Taiz’s Mudhafer Mosque is near collapse [Archives:2007/1022/Culture]

February 5 2007

Salem Al-Majidi
For Yemen Times

Mudhafer Mosque, a historical monument located in the heart of the old part of Taiz city is almost closed, but has a very small area for people to pray. Today it threatens to collapse because its walls have severe cracks that have begun to eat away at them.

With three eastern doors, three western doors and a northern gate, the mosque retains its original walls, but its wood ceiling was replaced with cement, thus distorting its originality.

Regarding a repair program, the director of the monuments, Al-Ezy Mosleh, said the repair process will be according to the plan of some experts and consultants. “Refurbishing may not include renewing the adornments drawn on the walls, as they require a huge budget. Therefore, the project will be executed for the mosque's downstairs walls, since they're more important in order to save it.”

One surprise while repairing Mudhafer Mosque was the discovery of dozens of corpses found downstairs; however, they weren't buried in the Islamic way. “They were buried in a disrespectful manner,” Mohammed Abdu Faree noted. Those who are in charge of the mosque took them out and buried the remainder of the dead bodies in a grave located beside the mosque.

“Some people responsible for burying dead bodies exploit others to get more money under the pretense that they will entomb them beside Sheikh Al-Baihani, a righteous man, to be their intercessor. However, such beliefs are not in Islamic instructions,” Mohammed Sa'eed Saleh explained.

Mohammed Abdu Faree noted, “Dozens of dead bodies were buried downstairs in the mosque for the sake of receiving some of Sheikh Al-Baihani's blessings.”

Hisham Ahmed Ali commented, “People come from various areas in Taiz to pray here; however, the refurbishing process may take a long time. We hope to hasten the mosque's repair.”

Visitors to Mudhafer Mosque will feel proud of such great architecture and beauty, in addition to pity and sorrow for the latest repairs, which offended the mosque's value and the beauty and created obstacles for today's repairs.

Mosleh noted, “Obstacles the overhaul process faces are the deformities that took place over time. Misuse and random overhauling of the mosque's appendages affected its whole form, as well as its structure. However, the biggest problem is the eastern side of the downstairs, which is about to collapse, because this side was used for cleaning and the watercourse wasn't good enough to drain the water.”

Furthermore, the mosque's eastern gate filled with earth, partially closing it because it was easy for the dirt to get in. In the 1960s, a complete filling took place up to the gate.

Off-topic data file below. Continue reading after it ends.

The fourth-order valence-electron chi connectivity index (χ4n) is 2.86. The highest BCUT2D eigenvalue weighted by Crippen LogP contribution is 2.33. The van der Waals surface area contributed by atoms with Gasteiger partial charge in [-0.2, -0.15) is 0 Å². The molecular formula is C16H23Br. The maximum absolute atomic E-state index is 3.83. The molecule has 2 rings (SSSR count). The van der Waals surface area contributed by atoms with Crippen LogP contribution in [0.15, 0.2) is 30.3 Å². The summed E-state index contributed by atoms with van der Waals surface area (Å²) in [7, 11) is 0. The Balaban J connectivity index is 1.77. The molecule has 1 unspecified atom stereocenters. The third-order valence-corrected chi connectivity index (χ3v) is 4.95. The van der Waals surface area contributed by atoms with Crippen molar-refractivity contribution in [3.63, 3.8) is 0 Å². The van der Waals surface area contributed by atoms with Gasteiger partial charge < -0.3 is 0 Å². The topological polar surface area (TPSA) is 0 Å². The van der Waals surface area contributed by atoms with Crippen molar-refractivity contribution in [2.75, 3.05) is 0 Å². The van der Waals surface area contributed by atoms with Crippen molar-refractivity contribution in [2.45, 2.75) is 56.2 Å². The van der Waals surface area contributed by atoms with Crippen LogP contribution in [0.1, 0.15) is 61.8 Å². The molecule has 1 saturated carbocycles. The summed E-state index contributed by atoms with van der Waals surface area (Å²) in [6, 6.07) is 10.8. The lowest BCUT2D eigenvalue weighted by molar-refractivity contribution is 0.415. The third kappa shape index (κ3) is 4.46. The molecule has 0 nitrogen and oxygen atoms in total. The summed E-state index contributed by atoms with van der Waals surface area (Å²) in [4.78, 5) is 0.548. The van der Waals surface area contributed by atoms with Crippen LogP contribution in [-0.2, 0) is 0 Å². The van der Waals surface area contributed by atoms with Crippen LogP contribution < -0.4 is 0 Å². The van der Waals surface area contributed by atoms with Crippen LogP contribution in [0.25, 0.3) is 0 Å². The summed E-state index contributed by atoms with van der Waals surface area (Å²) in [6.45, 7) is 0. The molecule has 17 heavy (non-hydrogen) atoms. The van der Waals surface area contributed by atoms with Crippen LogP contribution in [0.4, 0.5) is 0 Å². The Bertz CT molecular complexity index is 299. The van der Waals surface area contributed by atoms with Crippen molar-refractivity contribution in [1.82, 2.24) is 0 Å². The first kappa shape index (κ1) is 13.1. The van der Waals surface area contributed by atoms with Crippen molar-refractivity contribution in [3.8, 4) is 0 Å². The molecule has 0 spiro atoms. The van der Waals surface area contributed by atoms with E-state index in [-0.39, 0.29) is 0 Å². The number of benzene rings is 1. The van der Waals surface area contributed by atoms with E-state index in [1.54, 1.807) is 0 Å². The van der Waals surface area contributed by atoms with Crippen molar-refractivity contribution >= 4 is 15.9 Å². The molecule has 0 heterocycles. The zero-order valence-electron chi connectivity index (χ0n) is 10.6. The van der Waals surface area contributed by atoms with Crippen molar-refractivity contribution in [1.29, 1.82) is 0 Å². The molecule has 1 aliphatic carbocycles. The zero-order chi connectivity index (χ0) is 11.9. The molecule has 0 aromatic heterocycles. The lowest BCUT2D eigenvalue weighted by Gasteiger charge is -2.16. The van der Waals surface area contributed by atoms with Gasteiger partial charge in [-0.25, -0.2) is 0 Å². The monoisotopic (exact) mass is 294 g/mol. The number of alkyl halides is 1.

Installing modern means in the mosque, like faucets, in a wrong manner made it worse and caused more decay. In 1967, the wooden ceilings that were full of adornments were replaced with reinforced concrete cement in a wrong way, so only the loss can be decreased now.

Faree confirmed that the refurbishing process is an emergency and that the budget isn't enough due to the mosque's decay. For example, wood is corroding and falling down owing to woodworms. Added to this is the area's severe humidity, which has caused huge fissures in the walls, especially downstairs. The Social Fund for Development is the only authority supporting the project.

“To avoid destroying the mosque as a whole, we will take from Al-Ashrafiyya Mosque's budget, which also currently is being overhauled,” Faree added.

Located in Taiz's Al-Mahareeb quarter, Mudhafer Mosque was built by Al-Mudhafer King Yousef bin Omar Ali Rasul. With its unique architecture, the monument wasn't only for praying, but it also was a place where the Qur'an and its science were taught.

“Because the mosque was a place of learning, it involved various manuscripts in sundry fields, such as 'The Pearl Centuries in the History of Rasulian Country' manuscript and other manuscripts written by scholar Abdullah Abdulwahab Al-Shami. However, these manuscripts and others disappeared,” noted Ahmed Al-Haddad, the approximately 80-year-old man who is in charge of Mudhafer Mosque.

Mudhafer Mosque is in a particular area where kings of Bani Rasul, kings of Bani Iyoob and others lived. It witnessed the greatest cultural renaissance in Yemeni history during the Rasuli state founded by Omar Bin Rasul, who once inhabited Taiz. After his death, his son Yousef bin Omar was nominated to be King “Al-Mudhafer.”

His era witnessed an intellectual and cultural revival, which was evident in the large numbers of mosques, schools and libraries. Described as wise and generous, King Al-Mudhafer encouraged education and founded the mosque, which later bore his name (Hijra year 647-694), for the Hadith and religious education, as well as Qur'anic sciences. The king was fond of science and superior to his colleagues in the various religious sciences.

After Al-Mudhafer's death, the Mudhafarian School witnessed architectural expansion, so its architectural type was changed and new buildings were added to the school, including the western side by Al-Mudhafer's grandson in Hijra year 764-721 and King Al-Ashraf's modification to the eastern side. During King Dhafer'sera, the prayer house was expanded and a manbar added.